Tue, Mar 10, 2009 3:30 PM EDT

Waves of job cuts and foreclosures make it clear that not all boats rise or sink together, even when weathering the same storm. The Economic Policy Institute has analyzed the ups and downs of one group famous for striving toward the American Dream—and wipes away some of the model-minority veneer. Rather than viewing Asian Americans and Pacific Islanders as a monolithic bloc of high achievers, the EPI's study saw parallel challenges besetting AAPIs and other communities of color alike. Within the population broadly categorized as “Asians,” there are clear disparities in earnings between Japanese and Chinese Americans versus immigrants and descendants from Southeast Asia and the Pacific Islands, “whose lower educational levels generally relegate them to lower-skilled, service sector jobs.” Moreover, while APAs in general are often portrayed as doing as well or better economically than white Americans, gender and family structure shifts the picture. Among all subsets of the AAPI population, women earn significantly less than men (particularly for Japanese and South Asian communities). And the census data on median household income masks per capita income gaps between people of Asian descent and whites, because “Asian families tend to be larger and to include more workers than white families.” In terms of how well Asian communities have done in relation to other Americans in recent economic cycles:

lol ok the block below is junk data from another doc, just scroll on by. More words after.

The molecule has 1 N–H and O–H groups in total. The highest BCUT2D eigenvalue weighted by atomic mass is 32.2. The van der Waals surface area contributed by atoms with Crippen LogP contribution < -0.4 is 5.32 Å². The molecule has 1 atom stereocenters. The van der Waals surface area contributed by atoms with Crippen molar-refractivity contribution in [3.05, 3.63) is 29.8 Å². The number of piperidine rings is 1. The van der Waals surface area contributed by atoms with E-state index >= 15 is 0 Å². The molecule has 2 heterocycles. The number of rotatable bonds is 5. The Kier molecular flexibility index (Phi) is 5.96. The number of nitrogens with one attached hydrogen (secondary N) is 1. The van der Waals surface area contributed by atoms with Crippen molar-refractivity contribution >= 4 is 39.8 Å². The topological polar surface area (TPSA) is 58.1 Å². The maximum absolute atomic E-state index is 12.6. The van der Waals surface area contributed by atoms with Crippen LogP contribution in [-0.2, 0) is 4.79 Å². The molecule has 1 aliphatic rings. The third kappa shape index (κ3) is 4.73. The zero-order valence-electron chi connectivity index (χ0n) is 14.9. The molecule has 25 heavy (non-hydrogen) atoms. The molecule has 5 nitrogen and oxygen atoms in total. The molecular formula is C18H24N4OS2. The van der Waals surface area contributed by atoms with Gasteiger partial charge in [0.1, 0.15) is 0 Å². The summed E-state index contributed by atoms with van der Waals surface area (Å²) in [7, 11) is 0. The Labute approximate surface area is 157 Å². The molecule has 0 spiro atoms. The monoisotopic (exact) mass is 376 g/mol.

Real (i.e., inflation-adjusted) earnings growth has followed national trends, trailing far behind productivity growth from 2000-2007. Like other racial and ethnic groups, Asian Americans and Pacific Islanders experienced gains in family income that were much stronger during the 1990s business cycle of recession and recovery than in the 2000s cycle. Although unemployment is lower among Asians than whites (3.3% versus 3.9% in 2007), the employment rate – the share of Asians and Pacific Islanders in the workforce – declined by 0.4% between 2000 and 2007. For Asians and Pacific Islanders in the U.S., the odds of living in poverty – 4.7 percentage points higher than among whites in 2000 – rose between 2000 and 2007.

It's always challenging to graft broad statistical indicators onto real individuals and communities, whose cultural and social distinctions numbers don't capture. But the EPI study does provide a counter-narrative to stereotypes that lead to blindspots in popular concepts of race and privilege.